Companies continue to flock to social media sites such as Facebook, Twitter and LinkedIn for one simple reason: Not incorporating social media in their marketing strategies would amount to a lost opportunity to connect with droves of potential customers and strengthen bonds with existing customers.
But companies still need to be careful about how they’re using social media so that they throw valuable resources down the drain. There are many mistakes companies can make that will ultimately lead to the demise of customer engagement on their social media pages. Here are the 10 biggest:
1. Jumping on multiple platforms at once: If you’re just getting into the social media arena, choose one social platform to start with and get comfortable with it before you start to branch out. Too many companies try to jump onto every social network under the sun, only to find that they’ve stretched themselves too thin.
Find out which platform your customers use most and start from there. If you’re a B2B, it’s most likely LinkedIn. If you’re a B2C, chances are it’s Facebook. Also, be willing to ditch platforms that don’t end up working for you.
2. Failing to develop a personality: There’s a reason Lady Gaga and Justin Bieber have so many followers: They have strong personalities. Nobody wants to deal with what feels like a cold, robotic company. They want to deal with an entity that has beliefs and opinions. For someone to be a “fan” of yours, they need to be able to relate to you. Tell customers what’s important to you – besides growing your business.
3. Selling, not conversing: As you try to develop personality, one type to avoid is that of an aggressive salesperson. Social media users don’t take kindly to the hard sell. Social media is supposed to be social. It can’t be a one-way street. Start conversations. From there, the only thing you have to sell customers on is that you’re going to include them in the conversation.
4. Not developing authenticity: “Authenticity” may sound like just a buzzword, but it matters. Customers need to feel that what you’re telling them to do is something you’d actually do yourself. Example: Don’t just say your company is environmentally friendly. Show customers what you’re actively doing to protect the environment. And for the love of God, don’t get caught dumping more toxic waste into the local river than the Springfield Nuclear Power Plant.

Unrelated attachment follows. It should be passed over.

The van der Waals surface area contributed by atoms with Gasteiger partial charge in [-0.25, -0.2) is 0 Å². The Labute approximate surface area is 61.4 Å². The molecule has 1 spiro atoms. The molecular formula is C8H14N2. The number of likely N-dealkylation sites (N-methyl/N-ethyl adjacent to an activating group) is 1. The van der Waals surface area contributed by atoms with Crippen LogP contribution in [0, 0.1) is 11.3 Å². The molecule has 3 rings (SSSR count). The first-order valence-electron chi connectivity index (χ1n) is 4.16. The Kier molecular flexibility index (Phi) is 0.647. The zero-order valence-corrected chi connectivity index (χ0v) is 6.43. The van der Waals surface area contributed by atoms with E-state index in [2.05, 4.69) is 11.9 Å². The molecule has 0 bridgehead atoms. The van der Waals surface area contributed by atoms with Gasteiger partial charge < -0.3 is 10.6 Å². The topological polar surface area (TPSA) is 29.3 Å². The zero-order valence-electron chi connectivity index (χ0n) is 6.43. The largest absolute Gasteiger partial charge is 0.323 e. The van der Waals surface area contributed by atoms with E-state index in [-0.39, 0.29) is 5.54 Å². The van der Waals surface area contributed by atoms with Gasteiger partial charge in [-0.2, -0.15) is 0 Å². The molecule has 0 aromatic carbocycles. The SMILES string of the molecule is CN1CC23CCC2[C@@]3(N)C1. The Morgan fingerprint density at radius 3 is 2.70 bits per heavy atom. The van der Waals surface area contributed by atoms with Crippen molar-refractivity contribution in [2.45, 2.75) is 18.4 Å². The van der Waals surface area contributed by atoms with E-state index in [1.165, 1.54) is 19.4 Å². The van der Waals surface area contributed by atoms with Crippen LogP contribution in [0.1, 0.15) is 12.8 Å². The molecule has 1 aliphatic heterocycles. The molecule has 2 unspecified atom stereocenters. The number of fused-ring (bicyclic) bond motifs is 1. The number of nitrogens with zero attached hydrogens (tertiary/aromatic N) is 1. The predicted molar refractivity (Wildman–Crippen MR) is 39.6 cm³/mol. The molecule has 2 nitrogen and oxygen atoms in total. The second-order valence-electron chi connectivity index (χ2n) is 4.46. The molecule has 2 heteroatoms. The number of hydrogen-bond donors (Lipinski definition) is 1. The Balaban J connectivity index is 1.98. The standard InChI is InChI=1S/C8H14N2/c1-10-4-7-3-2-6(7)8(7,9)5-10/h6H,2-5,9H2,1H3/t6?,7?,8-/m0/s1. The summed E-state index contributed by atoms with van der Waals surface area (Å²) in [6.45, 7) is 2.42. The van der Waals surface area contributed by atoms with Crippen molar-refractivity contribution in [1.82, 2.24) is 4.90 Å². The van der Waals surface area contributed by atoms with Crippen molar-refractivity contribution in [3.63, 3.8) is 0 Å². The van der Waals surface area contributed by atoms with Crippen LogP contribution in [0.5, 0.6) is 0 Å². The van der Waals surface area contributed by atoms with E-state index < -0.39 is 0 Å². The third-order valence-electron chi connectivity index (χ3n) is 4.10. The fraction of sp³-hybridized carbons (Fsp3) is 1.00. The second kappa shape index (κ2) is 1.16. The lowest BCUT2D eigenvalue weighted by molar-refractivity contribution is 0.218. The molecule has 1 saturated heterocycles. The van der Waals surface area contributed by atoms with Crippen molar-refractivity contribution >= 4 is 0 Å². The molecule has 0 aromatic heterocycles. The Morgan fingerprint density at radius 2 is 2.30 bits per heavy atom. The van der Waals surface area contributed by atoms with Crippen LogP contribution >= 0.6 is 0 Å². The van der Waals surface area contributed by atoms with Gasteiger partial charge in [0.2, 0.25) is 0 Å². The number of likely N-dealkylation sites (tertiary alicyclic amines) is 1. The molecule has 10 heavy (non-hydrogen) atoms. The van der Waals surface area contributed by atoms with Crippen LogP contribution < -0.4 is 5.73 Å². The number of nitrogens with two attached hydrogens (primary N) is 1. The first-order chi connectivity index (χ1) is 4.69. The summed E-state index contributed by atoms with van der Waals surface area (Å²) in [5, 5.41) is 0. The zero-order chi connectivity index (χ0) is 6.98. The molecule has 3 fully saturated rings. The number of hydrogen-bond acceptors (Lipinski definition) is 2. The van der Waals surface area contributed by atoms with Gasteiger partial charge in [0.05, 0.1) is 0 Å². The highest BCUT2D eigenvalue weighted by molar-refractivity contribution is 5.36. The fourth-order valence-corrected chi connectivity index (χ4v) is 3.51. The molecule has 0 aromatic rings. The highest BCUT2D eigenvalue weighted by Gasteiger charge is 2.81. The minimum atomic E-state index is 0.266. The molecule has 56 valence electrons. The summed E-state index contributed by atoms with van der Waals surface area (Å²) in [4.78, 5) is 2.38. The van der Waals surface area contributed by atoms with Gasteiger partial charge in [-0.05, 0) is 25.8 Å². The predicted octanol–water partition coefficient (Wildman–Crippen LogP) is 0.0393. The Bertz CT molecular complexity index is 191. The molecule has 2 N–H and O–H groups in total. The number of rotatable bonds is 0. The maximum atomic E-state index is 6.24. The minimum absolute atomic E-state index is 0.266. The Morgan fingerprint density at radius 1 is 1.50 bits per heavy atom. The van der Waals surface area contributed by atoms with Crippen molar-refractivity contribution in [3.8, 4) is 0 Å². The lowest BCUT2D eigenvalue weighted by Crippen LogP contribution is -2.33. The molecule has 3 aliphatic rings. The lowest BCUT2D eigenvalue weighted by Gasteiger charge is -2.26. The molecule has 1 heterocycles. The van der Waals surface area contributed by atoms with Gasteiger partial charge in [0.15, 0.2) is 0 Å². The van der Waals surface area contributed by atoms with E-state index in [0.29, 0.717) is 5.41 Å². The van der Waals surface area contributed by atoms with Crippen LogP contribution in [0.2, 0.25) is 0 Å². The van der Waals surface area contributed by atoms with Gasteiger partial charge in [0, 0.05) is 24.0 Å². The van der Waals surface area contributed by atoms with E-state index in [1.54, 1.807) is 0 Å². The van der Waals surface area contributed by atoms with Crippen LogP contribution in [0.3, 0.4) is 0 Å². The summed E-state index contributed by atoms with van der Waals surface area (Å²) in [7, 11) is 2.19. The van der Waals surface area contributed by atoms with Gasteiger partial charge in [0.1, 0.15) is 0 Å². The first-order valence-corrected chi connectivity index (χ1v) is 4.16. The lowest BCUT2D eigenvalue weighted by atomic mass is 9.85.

5. Hiding from complaints and controversy: Man up! Mistakes are going to happen, and you’ve got to own up to them and tell customers what you’re doing to ensure they aren’t repeated. First of all, this may actually produce more customers for you. Customers know bad things happen, and they love companies willing to learn from them. Plus, ignoring complaints shows you’re just going to do your own thing – customers be damned.
6. Picking administrators because they’re tech-savvy: What’s more important than putting your accounts in the hands of someone who knows the ins and outs of the Facebook- or Twitter-sphere? Putting them in the hands of marketing or communications professionals. They’ll have the best understanding of your audience, objectives and the consequences of questionable posts.
7. Failing to create incentives: Why should customers “follow” or return to your page? You don’t have to give away free stuff, but you do need to make them feel like they’re getting something out of it, such as:
- Sneak peeks at new products
- Faster responses to questions
- Info to help improve their lives/jobs.
8. All you’re doing is typing: Social media is becoming more visually focused – hence the rapidly growing popularity of Instagram, Pinterest and Vine. So make sure you’re posting some form of visual content – whether it’s photos or videos. Facebook’s says posts with images generate 120% more engagement than text-only posts.
Also, make sure your social presence is more than just you posting stuff. “Like” and share others’ content as well.
9. You’ve got no rhythm: A sporadic post here and there isn’t going to get the job done. You’ve got to establish a rhythm to how you post – both in terms of the kinds of content you post and when you’re posting it. You don’t have to post every day, but you shouldn’t have long stretches of inactivity either.
10. Relying on one person to post content: Establishing a strong social media presence takes a lot of time and effort – often more than one person can handle. You don’t want your page to go dormant because your sole administrator got bogged down in other tasks or went on vacation. That’s why it helps to develop a social media content team.
Ask sales reps or the CEO to chip in a post every so often, and develop a content schedule outlining who’s going to post what and when.
Christian Schappel is the managing editor of Customer Experience Insight, a website published by Progressive Business Publications to help marketing, sales and customer service professionals optimize the customer experience. Connect with Christian on LinkedIn.